SUPERINTENDENT AND REMEMBRANCER OF LEGAL AFFAIRS W BENGAL Vs. NESARUDDIN SHAIKH
HIGH COURT OF CALCUTTA
SUPERINTENDENT AND REMEMBRANCER OF LEGAL AFFAIRS, W.BENGAL
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S.K.Sen, J. -
(1.) This is an appeal by the Legal Remembrancer, Gov-ernment of West Bengal on behalf of the State of West Bengal against an order by Shri S. K. Chakravarti, Sessions Judge, Murshidabad acquitting the respondent Nesaruddin snaikh in respect of a charge under Section 5 of the Explosive Substances Act, 1908 on a preliminary point of law. The respondent was committed for trial to the Court of the Sessions Judge, Murshidabad under Section 5 of the Explosive Substances Act, 1908, the allegation against him being that on 19th December, 1956 six country-made throw-down crackers dangerous to life were found in the possession ot the respondent. When the case came up for trial before the learned Sessions Judge, a preliminary objection on a point of law was taken, that as consent under Section 7 of the Explosive Substances Act had been given by the State Government and not by the Central Government as required by the Section, the trial could not proceed, me learned Judge accepted this preliminary objection on the strength of a decision of the Allahabad High Court Chaitanya Prakash v. State.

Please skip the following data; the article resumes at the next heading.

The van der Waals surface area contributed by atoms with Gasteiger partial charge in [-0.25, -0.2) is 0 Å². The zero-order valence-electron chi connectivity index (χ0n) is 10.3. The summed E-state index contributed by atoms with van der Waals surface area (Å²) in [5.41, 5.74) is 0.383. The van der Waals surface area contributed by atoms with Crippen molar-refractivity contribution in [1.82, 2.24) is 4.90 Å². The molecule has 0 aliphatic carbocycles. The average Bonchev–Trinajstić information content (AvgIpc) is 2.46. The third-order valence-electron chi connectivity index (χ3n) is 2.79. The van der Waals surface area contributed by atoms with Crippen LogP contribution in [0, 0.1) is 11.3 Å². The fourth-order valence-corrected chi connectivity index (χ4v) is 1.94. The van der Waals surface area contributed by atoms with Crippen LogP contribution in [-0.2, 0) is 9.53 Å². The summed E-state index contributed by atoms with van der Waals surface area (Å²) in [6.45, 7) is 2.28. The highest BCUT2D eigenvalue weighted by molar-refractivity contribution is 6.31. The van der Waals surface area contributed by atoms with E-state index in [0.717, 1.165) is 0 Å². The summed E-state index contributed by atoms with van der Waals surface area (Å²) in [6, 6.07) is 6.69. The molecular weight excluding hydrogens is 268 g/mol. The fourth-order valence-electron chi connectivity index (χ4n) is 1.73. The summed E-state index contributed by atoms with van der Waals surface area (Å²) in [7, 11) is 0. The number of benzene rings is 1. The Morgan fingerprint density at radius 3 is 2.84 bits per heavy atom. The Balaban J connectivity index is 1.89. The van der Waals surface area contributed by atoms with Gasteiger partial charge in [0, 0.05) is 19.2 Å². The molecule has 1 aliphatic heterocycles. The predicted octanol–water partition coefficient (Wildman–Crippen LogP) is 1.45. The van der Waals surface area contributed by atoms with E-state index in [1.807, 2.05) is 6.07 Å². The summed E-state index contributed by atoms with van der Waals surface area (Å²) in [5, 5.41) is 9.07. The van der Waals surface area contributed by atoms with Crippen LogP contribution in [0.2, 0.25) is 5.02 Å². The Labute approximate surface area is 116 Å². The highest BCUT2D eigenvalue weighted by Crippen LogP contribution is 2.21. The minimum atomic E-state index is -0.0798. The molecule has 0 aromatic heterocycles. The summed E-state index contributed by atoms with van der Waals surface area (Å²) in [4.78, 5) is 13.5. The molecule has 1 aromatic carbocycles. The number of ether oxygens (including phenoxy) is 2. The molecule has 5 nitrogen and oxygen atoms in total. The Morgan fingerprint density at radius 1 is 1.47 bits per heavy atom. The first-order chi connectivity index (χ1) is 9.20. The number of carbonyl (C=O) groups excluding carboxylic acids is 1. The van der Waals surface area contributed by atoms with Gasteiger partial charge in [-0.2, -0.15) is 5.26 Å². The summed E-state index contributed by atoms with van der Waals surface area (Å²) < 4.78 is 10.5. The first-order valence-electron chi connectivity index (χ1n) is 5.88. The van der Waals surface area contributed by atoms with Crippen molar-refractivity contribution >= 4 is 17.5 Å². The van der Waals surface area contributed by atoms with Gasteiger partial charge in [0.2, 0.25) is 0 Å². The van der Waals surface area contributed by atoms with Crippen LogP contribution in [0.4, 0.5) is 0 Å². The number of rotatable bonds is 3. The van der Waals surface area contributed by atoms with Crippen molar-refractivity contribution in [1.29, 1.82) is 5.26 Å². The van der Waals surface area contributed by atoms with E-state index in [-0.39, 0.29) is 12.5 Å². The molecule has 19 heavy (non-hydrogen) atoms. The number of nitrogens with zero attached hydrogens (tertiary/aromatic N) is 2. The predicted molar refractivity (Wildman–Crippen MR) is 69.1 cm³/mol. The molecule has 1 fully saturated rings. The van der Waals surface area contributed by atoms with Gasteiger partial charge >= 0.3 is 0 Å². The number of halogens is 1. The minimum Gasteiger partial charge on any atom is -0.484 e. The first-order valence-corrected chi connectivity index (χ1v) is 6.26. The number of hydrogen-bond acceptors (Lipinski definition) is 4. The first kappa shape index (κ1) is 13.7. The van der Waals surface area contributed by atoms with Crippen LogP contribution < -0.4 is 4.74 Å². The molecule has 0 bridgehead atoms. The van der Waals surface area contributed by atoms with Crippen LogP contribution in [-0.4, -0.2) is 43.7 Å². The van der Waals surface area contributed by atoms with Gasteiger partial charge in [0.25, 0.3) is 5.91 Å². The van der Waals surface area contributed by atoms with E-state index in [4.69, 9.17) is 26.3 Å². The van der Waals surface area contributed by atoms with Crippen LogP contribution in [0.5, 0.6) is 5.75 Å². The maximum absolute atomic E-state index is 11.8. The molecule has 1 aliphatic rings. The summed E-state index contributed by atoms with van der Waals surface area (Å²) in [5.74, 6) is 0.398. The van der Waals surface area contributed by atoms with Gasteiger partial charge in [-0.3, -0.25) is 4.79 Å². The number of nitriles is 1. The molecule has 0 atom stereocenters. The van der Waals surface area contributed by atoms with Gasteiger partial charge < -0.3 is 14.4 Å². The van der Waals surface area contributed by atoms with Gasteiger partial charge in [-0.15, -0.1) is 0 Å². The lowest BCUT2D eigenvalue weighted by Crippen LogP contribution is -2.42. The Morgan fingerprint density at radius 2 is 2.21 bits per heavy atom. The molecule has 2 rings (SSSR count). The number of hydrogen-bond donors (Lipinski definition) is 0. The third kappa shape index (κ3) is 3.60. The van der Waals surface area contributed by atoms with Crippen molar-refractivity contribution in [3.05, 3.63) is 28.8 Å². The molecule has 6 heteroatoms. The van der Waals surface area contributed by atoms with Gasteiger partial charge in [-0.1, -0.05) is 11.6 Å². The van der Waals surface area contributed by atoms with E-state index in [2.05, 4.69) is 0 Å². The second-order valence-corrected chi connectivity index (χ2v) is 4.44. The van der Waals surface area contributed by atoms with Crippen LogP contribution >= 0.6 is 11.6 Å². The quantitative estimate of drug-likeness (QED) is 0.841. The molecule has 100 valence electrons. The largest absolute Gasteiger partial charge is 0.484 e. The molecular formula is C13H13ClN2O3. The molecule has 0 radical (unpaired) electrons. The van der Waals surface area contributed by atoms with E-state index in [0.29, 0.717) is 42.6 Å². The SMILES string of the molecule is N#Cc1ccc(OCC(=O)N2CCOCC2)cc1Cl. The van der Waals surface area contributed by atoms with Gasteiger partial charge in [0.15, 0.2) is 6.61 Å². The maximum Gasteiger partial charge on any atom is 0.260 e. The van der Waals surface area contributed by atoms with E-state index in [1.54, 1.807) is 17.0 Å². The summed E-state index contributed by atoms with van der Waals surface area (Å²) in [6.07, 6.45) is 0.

(2.) The point for decision before us is whether the consent given by the State Government is a sufficient con- sent in terms of Section 7 of the Explosive Substances Act, 1903.
(3.) Section 7 of the Explosive Substances Act as it stands at present is as follows: "No Court shall proceed with the trial of any person for an offence against this Act except with the consent of the Central Government." In the Allahabad case, Desai, J. referred to the Notification No. 25/1/54 Police-1, dated 31-8-54, by which the power of the Central Government under Section 7 of the Explosive Substances Act was delegated to the State Governments. Desai, J., however, held that such order of delegation was invalid. He observed that there was no provision in the Explosive Substances Act itself conferring any power upon the Central Government to delegate its powers and duties to any authority subordinate to it; that what is required is the specific consent by the Central Government to the particular prosecution and not a general consent; and the direction by the Central Government that it gives can-sent to all prosecutions that are consented to or sanctioned by a subordinate authority cannot be accepted as a valid consent to a particular prosecution by the Central Government, even though the subordinate authority has given specific consent to the same.;
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